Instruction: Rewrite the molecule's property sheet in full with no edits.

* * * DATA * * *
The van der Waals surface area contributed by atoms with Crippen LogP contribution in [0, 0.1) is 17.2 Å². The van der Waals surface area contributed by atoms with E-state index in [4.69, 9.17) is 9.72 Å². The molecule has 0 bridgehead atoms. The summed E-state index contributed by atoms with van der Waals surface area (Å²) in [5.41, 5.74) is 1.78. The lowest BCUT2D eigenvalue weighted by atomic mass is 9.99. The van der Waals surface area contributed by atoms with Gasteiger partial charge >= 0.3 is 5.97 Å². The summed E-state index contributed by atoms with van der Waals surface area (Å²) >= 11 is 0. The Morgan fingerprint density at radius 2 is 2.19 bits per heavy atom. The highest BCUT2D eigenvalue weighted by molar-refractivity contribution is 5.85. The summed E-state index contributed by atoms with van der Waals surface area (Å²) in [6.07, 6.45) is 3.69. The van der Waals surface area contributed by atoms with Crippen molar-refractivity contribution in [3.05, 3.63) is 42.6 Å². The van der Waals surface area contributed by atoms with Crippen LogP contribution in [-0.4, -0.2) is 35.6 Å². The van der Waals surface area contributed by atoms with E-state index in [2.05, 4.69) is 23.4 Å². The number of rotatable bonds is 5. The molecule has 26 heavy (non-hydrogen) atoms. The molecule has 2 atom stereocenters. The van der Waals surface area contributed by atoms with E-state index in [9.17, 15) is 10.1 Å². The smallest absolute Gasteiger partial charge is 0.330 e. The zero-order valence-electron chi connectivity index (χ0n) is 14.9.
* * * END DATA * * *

The van der Waals surface area contributed by atoms with Crippen LogP contribution in [0, 0.1) is 17.2 Å². The van der Waals surface area contributed by atoms with E-state index in [4.69, 9.17) is 9.72 Å². The molecule has 0 bridgehead atoms. The summed E-state index contributed by atoms with van der Waals surface area (Å²) in [5.41, 5.74) is 1.78. The lowest BCUT2D eigenvalue weighted by atomic mass is 9.99. The van der Waals surface area contributed by atoms with Gasteiger partial charge >= 0.3 is 5.97 Å². The summed E-state index contributed by atoms with van der Waals surface area (Å²) >= 11 is 0. The Morgan fingerprint density at radius 2 is 2.19 bits per heavy atom. The highest BCUT2D eigenvalue weighted by molar-refractivity contribution is 5.85. The summed E-state index contributed by atoms with van der Waals surface area (Å²) in [6.07, 6.45) is 3.69. The van der Waals surface area contributed by atoms with Crippen molar-refractivity contribution in [3.05, 3.63) is 42.6 Å². The van der Waals surface area contributed by atoms with Crippen LogP contribution in [-0.4, -0.2) is 35.6 Å². The van der Waals surface area contributed by atoms with E-state index in [2.05, 4.69) is 23.4 Å². The number of rotatable bonds is 5. The molecule has 26 heavy (non-hydrogen) atoms. The molecule has 2 atom stereocenters. The van der Waals surface area contributed by atoms with E-state index in [9.17, 15) is 10.1 Å². The smallest absolute Gasteiger partial charge is 0.330 e. The zero-order valence-electron chi connectivity index (χ0n) is 14.9.